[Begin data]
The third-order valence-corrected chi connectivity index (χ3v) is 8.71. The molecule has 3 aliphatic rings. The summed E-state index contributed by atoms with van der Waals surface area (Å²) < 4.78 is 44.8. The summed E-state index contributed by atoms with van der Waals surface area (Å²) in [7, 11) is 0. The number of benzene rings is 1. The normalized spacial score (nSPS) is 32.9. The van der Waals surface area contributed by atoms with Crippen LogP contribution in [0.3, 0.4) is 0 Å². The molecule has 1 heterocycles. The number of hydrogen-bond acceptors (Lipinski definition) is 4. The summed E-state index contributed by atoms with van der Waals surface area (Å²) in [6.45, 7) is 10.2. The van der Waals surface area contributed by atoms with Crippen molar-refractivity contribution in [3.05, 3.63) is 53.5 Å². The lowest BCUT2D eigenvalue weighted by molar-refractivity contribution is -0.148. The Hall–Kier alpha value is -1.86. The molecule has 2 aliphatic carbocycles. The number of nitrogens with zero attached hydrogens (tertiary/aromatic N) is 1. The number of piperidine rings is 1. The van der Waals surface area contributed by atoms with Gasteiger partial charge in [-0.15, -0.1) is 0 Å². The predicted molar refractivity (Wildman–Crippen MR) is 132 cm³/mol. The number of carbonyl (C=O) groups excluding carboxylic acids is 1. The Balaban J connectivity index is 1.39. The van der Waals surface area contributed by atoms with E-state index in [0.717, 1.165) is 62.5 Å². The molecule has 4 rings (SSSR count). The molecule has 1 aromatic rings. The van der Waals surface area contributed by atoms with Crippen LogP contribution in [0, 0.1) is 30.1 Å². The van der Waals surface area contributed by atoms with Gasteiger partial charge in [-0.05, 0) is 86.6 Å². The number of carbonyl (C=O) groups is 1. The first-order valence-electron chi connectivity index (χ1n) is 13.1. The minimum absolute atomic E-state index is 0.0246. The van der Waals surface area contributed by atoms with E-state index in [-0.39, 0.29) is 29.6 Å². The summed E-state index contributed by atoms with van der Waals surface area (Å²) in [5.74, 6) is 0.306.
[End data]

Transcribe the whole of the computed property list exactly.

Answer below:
The third-order valence-corrected chi connectivity index (χ3v) is 8.71. The molecule has 3 aliphatic rings. The summed E-state index contributed by atoms with van der Waals surface area (Å²) < 4.78 is 44.8. The summed E-state index contributed by atoms with van der Waals surface area (Å²) in [7, 11) is 0. The number of benzene rings is 1. The normalized spacial score (nSPS) is 32.9. The van der Waals surface area contributed by atoms with Crippen LogP contribution in [0.3, 0.4) is 0 Å². The molecule has 1 heterocycles. The number of hydrogen-bond acceptors (Lipinski definition) is 4. The summed E-state index contributed by atoms with van der Waals surface area (Å²) in [6.45, 7) is 10.2. The van der Waals surface area contributed by atoms with Crippen molar-refractivity contribution in [3.05, 3.63) is 53.5 Å². The lowest BCUT2D eigenvalue weighted by molar-refractivity contribution is -0.148. The Hall–Kier alpha value is -1.86. The molecule has 2 aliphatic carbocycles. The number of nitrogens with zero attached hydrogens (tertiary/aromatic N) is 1. The number of piperidine rings is 1. The van der Waals surface area contributed by atoms with Gasteiger partial charge in [-0.15, -0.1) is 0 Å². The predicted molar refractivity (Wildman–Crippen MR) is 132 cm³/mol. The number of carbonyl (C=O) groups excluding carboxylic acids is 1. The Balaban J connectivity index is 1.39. The van der Waals surface area contributed by atoms with E-state index in [0.717, 1.165) is 62.5 Å². The molecule has 4 rings (SSSR count). The molecule has 1 aromatic rings. The van der Waals surface area contributed by atoms with Crippen LogP contribution in [0, 0.1) is 30.1 Å². The van der Waals surface area contributed by atoms with Gasteiger partial charge in [-0.05, 0) is 86.6 Å². The number of carbonyl (C=O) groups is 1. The first-order valence-electron chi connectivity index (χ1n) is 13.1. The minimum absolute atomic E-state index is 0.0246. The van der Waals surface area contributed by atoms with E-state index in [-0.39, 0.29) is 29.6 Å². The summed E-state index contributed by atoms with van der Waals surface area (Å²) in [5.74, 6) is 0.306.